While the Labrador community of Nain is still reeling from a recent string of deaths, some residents organized an outdoor tribute to let their neighbours know they are not alone, and have the support of their community behind them.
In recent weeks, six elders in Nain have died, while three younger people have also died by suicide. For a small, tight-knit community, it's a keen loss, says Joe Dicker, Nain's AngajukKak, or mayor.
"It seemed like, as soon as you think things were starting to heal, there was something else that was happening," Dicker said.
COVID-19 restrictions on gatherings has meant the community at large hasn't been able to mourn together, Dicker said, with isolation adding to the stress.
I think last night I felt like there was hope again, that there was some good things coming to us. - Jenny Oliver
"All of this happening within a month. It just [took] a big toll on the mental health of the family members and even the community, and it seemed like we were being hit over and over again before we had a chance to even start the healing," Dicker told CBC News.
Dicker himself said he's going through a loss, and it's "hard on a lot of people" in the community.
"I was a good friend of the last person that passed.… It really hit home," said an emotional Dicker.
"But being a community leader, you have to be strong — you have to be strong for the community and you have to be strong for the families affected, and the hardest part was that, because of the COVID-19 regulations and that, I could not even attend the funeral process."
That grieving process has been ongoing for a lot of people in Nain, where Dicker said every person is connected to someone who has died.
"Where we are a small community, even though we are the largest on the coast, it's still small compared to other areas. When one person is affected, usually the whole community's affected, because we know that family, through relations or friendships or something like that," Dicker told CBC's Labrador Morning.
"So everybody's affected and with this constant grieving that's going on, it's been hitting us hard."
The string of losses and isolated grieving due to pandemic restrictions stirred an idea for an outdoor tribute to mark the slate of recent deaths in the community.
Jenny Oliver was one of the organizers of a vigil Wednesday night that saw a number of community members gather outside to arrange snowmobiles and candles is the shape of a heart.
"It felt like we were part of a community again. Since COVID has impacted our community of Nain last year there's been a lot of grief, and the grief was isolated to households or bubbles and sometimes just immediate family, so when I was out there last night I had this feeling of, we're finally together again," Oliver told Labrador Morning on Thursday.
"It's not the way we're used to, but we as Inuk, we're kind of creative, and we are a part of the land, and it felt like our heartbeat started beating together again as one. It was kind of emotional for me, but I kind of felt like it was a refresh or a restart button."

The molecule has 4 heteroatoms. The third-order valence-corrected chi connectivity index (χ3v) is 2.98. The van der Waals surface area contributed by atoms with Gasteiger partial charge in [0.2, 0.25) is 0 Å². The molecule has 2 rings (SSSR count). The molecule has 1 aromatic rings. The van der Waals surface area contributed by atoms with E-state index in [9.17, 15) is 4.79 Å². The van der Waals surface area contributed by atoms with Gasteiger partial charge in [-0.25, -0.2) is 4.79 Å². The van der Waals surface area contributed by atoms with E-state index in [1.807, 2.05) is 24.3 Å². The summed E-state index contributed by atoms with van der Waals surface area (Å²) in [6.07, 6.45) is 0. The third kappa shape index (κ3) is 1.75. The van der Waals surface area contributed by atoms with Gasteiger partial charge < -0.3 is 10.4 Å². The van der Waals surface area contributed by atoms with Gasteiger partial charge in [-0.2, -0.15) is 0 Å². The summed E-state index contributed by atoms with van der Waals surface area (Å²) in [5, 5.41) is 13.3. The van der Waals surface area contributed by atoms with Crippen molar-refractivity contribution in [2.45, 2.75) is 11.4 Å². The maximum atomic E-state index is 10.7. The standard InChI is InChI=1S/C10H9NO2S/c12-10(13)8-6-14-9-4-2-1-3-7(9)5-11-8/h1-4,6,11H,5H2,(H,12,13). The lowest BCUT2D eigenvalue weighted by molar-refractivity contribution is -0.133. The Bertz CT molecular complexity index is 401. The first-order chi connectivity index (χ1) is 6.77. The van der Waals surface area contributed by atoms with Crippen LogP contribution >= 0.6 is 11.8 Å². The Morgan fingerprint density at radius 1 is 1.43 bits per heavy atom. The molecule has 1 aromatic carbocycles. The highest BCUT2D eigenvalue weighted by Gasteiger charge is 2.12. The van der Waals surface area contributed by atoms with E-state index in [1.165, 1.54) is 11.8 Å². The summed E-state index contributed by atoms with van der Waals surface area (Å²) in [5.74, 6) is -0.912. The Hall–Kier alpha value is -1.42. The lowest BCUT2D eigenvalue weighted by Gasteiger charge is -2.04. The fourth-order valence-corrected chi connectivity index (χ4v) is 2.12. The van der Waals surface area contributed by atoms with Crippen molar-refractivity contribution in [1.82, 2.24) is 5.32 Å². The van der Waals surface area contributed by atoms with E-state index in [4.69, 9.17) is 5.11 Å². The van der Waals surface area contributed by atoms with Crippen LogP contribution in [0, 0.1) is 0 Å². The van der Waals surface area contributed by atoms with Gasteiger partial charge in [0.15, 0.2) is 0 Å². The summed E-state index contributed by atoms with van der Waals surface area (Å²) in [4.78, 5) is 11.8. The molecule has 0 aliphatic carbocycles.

'Lights of hope'
Oliver will be making prints of her photo from the vigil to sell in order to raise money for Nain Care, a group of volunteers who will distribute that money to the grieving families to help with expenditures like airfare and funeral costs.
She posted about the event on Facebook to allow people unable to attend to still take part in the community's tribute, and she said it seems like it had a long reach from the isolated community.
"A lot of people said that they were really grateful that this happened, and even people far away were able to feel the emotion of such a community that's so connected with each other.… We've had to be creative in being together and we heal together. I think last night I felt like there was hope again, that there was some good things coming to us," Oliver said.
"We as Inuit connect with the land, it's a big part of our healing, and we can be on the land while remembering the ones that we've lost while being in the presence outside with each other showing our strength. The light that people shone was lights of hope."
That sense of togetherness was something Dicker felt, too.
"I think just by being together last night make a big statement with the community that we are here — Nain is here, ready to pick itself up and move forward. And we will," Dicker said.
"Even though COVID has knocked us down many times already, we are picking up and moving on. That shows how strong Nain is … You know, Inuit, we always share, we always help each other, and last night, it showed."
Where to get help:
Canada Suicide Prevention Service: 1-833-456-4566 (Phone) | 45645 (Text, 4 p.m. to midnight ET only) crisisservicescanada.ca
In Quebec (French): Association québécoise de prévention du suicide: 1-866-APPELLE (1-866-277-3553)
Kids Help Phone: 1-800-668-6868 (Phone), Live Chat counselling at www.kidshelpphone.ca
Canadian Association for Suicide Prevention: Find a 24-hour crisis centre